When a company establishes its employment policies and procedures, there is a tendency to consider the task completed, at least for the foreseeable future. While that might have been an acceptable approach several years ago, technological changes require companies to be alert to new and different issues.
Such is the case with Facebook, MySpace, LinkedIn, Twitter, blogs, and a host of similar sites that provide a forum for a variety of communications from social, to networking, to venting. Many of these sites can serve legitimate business and marketing purposes. However, with stronger and faster search engines available today, a seemingly obscure web posting can be readily turned up via a Google search about your company. Thus, such postings as a frustrated employee’s late-night rantings or a salesperson’s compromising party pictures may end up in front of customers just as prominently as if they were published in a newspaper. A simple Google search may, unknown to you, turn up web content that has the potential to irrevocably damage your hard-earned business reputation.
Is it possible to prevent such problems rather than trying to deal with their negative effects after the fact? While it is not possible, or perhaps even advisable, to try to stop employees from exercising their personal communication freedom, it is most certainly appropriate to enact policies that limit employee communications on company time or in a manner likely to damage the company or hurt other employees. Such policies should include serious consequences for violations, to act as a deterrent and make employees think twice about whether it is worth risking their jobs to post vitriolic comments or other inappropriate material.
One of the more notorious cases dealing with online posting involved the CEO of Whole Foods, who made anonymous postings concerning his company and attacking Wild Oats Markets, an acquisition target. After Whole Foods agreed to purchase Wild Oats, it amended its policies to prohibit employees from posting information about the company or its competitors on Internet chat rooms, message boards, blogs, or in similar forums, without company approval. When an airline’s employees recently posted electronic messages on Facebook making derogatory comments about airline safety, cleanliness, and even passengers, the airline was able to fire the employees because it had policies in place that prohibited such conduct by employees.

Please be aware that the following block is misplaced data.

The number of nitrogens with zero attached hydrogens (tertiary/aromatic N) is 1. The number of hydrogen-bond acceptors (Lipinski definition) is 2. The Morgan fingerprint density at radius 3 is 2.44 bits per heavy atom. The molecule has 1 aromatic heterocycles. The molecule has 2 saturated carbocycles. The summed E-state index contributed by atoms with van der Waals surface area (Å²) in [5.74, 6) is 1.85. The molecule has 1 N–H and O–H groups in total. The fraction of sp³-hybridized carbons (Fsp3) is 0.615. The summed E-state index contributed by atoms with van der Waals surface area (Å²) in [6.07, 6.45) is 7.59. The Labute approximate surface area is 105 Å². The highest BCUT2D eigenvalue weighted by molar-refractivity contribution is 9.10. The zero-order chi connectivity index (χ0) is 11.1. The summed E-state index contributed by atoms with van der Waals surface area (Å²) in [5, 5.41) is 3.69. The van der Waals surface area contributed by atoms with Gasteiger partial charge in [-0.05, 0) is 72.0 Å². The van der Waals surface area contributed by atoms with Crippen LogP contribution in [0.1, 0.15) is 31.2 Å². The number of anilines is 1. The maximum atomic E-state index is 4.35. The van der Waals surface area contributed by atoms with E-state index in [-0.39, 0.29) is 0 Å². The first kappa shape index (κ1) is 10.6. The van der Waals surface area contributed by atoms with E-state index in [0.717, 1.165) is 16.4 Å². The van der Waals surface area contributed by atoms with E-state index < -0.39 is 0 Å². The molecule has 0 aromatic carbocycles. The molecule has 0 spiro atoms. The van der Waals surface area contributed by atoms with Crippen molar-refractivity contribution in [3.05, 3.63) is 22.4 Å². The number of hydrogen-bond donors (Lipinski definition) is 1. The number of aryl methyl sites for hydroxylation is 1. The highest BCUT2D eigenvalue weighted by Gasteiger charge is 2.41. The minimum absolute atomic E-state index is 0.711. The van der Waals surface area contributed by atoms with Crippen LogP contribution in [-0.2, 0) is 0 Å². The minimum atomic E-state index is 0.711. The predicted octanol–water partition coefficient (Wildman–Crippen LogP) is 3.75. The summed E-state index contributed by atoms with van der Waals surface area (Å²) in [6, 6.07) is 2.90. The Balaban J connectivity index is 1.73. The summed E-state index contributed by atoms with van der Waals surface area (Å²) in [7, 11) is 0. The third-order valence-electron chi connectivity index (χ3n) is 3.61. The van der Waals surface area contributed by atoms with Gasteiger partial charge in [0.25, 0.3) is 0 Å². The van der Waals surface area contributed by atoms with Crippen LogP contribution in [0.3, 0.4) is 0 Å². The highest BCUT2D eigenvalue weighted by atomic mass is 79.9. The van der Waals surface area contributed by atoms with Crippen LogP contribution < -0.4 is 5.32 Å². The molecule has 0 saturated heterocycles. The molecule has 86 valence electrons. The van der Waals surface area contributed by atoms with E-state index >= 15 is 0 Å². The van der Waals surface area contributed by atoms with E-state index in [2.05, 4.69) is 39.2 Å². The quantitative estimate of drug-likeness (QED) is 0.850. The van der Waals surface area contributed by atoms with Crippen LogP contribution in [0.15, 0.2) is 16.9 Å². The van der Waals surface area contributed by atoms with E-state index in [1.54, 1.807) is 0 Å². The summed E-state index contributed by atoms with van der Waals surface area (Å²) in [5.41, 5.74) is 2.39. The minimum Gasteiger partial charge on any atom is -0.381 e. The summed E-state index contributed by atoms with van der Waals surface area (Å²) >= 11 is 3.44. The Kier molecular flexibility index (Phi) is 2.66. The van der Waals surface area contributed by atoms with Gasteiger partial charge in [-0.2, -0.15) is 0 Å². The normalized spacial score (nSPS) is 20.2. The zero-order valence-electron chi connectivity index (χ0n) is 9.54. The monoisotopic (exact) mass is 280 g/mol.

Such cases indicate the importance of developing relevant policies and procedures to deal with new means of communication before problems arise. They also raise questions about the limits of online postings and employer policies and procedures addressing such issues.
Strauss & Troy has assisted a number of companies in revising their confidentiality and technology policies to address these new issues. In considering an effective policy, companies should consider the following:
- Prohibiting employees from using the company name or any identifying information, symbols, logos, or marks on any non-business communications, whether from the office or any other site;
- Prohibiting employees from disclosing, directly or indirectly, confidential or proprietary information relating in any way to the company, its clients/ customers, employees, or vendors;
- Prohibiting blogging or other Internet posting activities, other than for legitimate company purposes, while at work or on company computers;
- To the extent employees have Facebook, My Space, LinkedIn, Twitter, or similar online accounts listing the company as their employer, the policy should require a clear disclaimer stating that all views or opinions are those of the employee and do not represent the views or opinions of the company.
It may be tempting to prohibit any communications relating in any way to the company, but there are some legal limits. For example, the National Labor Relations Act does not allow employers to prohibit employees from participating in discussions regarding wages, hours, or working conditions. Various states, including Ohio, also have so-called Whistleblower Acts that protect employees from disciplinary action based on reporting certain types of information about their employers. To avoid problems in that regard, we recommend a policy requiring employees to report actual or suspected company wrongdoing in writing to one or more designated members of management.
Subject to these limitations, it is certainly in every company’s best interests to adopt a policy prohibiting inappropriate electronic or other communications about the company and stating clearly that violations will subject employees to disciplinary action, up to and including termination of employment.
Paul Calico is a member of the Strauss & Troy Employment Law Group and regularly advises companies on a variety of employment law issues, including Policy and Procedure Manuals and Employee Handbooks. He is also available for onsite seminars for managers, supervisors, and employees. Paul can be reached at (513) 629-9422 or at email@example.com.